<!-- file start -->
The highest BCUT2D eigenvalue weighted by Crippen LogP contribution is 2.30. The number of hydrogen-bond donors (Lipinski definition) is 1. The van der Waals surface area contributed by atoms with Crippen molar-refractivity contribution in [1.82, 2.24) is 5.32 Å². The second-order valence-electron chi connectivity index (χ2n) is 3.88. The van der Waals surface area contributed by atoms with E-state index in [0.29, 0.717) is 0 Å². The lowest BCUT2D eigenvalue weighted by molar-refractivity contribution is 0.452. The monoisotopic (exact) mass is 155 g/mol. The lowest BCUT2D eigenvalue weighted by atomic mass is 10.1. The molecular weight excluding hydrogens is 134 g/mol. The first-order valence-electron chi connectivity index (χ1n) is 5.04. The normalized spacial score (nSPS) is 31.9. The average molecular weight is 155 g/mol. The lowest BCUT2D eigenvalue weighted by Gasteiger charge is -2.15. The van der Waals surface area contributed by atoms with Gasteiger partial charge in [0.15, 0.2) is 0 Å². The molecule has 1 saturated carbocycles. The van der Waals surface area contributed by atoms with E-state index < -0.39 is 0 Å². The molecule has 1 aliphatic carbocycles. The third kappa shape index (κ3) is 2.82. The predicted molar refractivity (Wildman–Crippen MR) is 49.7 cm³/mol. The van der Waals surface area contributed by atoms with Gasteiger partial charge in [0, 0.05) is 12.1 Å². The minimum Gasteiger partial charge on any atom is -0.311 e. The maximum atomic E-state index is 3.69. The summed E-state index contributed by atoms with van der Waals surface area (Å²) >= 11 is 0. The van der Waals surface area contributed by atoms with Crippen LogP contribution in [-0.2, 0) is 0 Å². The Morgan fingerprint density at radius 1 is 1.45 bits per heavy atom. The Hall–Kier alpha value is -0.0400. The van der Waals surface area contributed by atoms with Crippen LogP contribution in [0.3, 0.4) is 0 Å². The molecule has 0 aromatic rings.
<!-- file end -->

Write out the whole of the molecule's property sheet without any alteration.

The highest BCUT2D eigenvalue weighted by Crippen LogP contribution is 2.30. The number of hydrogen-bond donors (Lipinski definition) is 1. The van der Waals surface area contributed by atoms with Crippen molar-refractivity contribution in [1.82, 2.24) is 5.32 Å². The second-order valence-electron chi connectivity index (χ2n) is 3.88. The van der Waals surface area contributed by atoms with E-state index in [0.29, 0.717) is 0 Å². The lowest BCUT2D eigenvalue weighted by molar-refractivity contribution is 0.452. The monoisotopic (exact) mass is 155 g/mol. The lowest BCUT2D eigenvalue weighted by atomic mass is 10.1. The molecular weight excluding hydrogens is 134 g/mol. The first-order valence-electron chi connectivity index (χ1n) is 5.04. The normalized spacial score (nSPS) is 31.9. The average molecular weight is 155 g/mol. The lowest BCUT2D eigenvalue weighted by Gasteiger charge is -2.15. The van der Waals surface area contributed by atoms with Gasteiger partial charge in [0.15, 0.2) is 0 Å². The molecule has 1 saturated carbocycles. The van der Waals surface area contributed by atoms with E-state index < -0.39 is 0 Å². The molecule has 1 aliphatic carbocycles. The third kappa shape index (κ3) is 2.82. The predicted molar refractivity (Wildman–Crippen MR) is 49.7 cm³/mol. The van der Waals surface area contributed by atoms with Gasteiger partial charge in [0, 0.05) is 12.1 Å². The minimum Gasteiger partial charge on any atom is -0.311 e. The maximum atomic E-state index is 3.69. The summed E-state index contributed by atoms with van der Waals surface area (Å²) >= 11 is 0. The van der Waals surface area contributed by atoms with Crippen LogP contribution in [-0.2, 0) is 0 Å². The Morgan fingerprint density at radius 1 is 1.45 bits per heavy atom. The Hall–Kier alpha value is -0.0400. The van der Waals surface area contributed by atoms with Crippen LogP contribution in [0.3, 0.4) is 0 Å². The molecule has 0 aromatic rings.